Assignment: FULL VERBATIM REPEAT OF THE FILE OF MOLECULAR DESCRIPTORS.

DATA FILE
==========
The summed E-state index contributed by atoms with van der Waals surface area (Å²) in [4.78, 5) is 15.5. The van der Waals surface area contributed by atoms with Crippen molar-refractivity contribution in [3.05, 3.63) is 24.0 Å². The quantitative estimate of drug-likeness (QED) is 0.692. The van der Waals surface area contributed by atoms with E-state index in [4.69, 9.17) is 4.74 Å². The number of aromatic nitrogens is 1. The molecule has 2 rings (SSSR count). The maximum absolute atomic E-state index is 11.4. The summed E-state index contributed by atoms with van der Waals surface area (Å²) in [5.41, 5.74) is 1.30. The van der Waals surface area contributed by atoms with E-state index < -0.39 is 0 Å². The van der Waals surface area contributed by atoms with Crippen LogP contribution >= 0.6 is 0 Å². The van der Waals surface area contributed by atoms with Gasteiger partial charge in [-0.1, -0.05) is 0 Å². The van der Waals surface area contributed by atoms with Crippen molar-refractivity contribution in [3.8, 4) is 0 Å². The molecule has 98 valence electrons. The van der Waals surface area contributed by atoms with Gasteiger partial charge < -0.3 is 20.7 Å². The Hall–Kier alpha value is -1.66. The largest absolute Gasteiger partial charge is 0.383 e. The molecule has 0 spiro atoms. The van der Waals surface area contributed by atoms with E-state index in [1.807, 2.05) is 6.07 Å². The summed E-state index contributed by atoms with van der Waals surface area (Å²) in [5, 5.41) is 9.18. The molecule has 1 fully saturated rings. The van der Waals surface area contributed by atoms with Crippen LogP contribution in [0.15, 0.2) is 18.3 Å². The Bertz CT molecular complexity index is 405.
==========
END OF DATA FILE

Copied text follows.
The summed E-state index contributed by atoms with van der Waals surface area (Å²) in [4.78, 5) is 15.5. The van der Waals surface area contributed by atoms with Crippen molar-refractivity contribution in [3.05, 3.63) is 24.0 Å². The quantitative estimate of drug-likeness (QED) is 0.692. The van der Waals surface area contributed by atoms with E-state index in [4.69, 9.17) is 4.74 Å². The number of aromatic nitrogens is 1. The molecule has 2 rings (SSSR count). The maximum absolute atomic E-state index is 11.4. The summed E-state index contributed by atoms with van der Waals surface area (Å²) in [5.41, 5.74) is 1.30. The van der Waals surface area contributed by atoms with E-state index < -0.39 is 0 Å². The van der Waals surface area contributed by atoms with Crippen LogP contribution >= 0.6 is 0 Å². The van der Waals surface area contributed by atoms with Gasteiger partial charge in [-0.1, -0.05) is 0 Å². The van der Waals surface area contributed by atoms with Crippen molar-refractivity contribution in [3.8, 4) is 0 Å². The molecule has 98 valence electrons. The van der Waals surface area contributed by atoms with Gasteiger partial charge < -0.3 is 20.7 Å². The Hall–Kier alpha value is -1.66. The largest absolute Gasteiger partial charge is 0.383 e. The molecule has 0 spiro atoms. The van der Waals surface area contributed by atoms with E-state index in [1.807, 2.05) is 6.07 Å². The summed E-state index contributed by atoms with van der Waals surface area (Å²) in [5, 5.41) is 9.18. The molecule has 1 fully saturated rings. The van der Waals surface area contributed by atoms with Crippen LogP contribution in [0.15, 0.2) is 18.3 Å². The Bertz CT molecular complexity index is 405.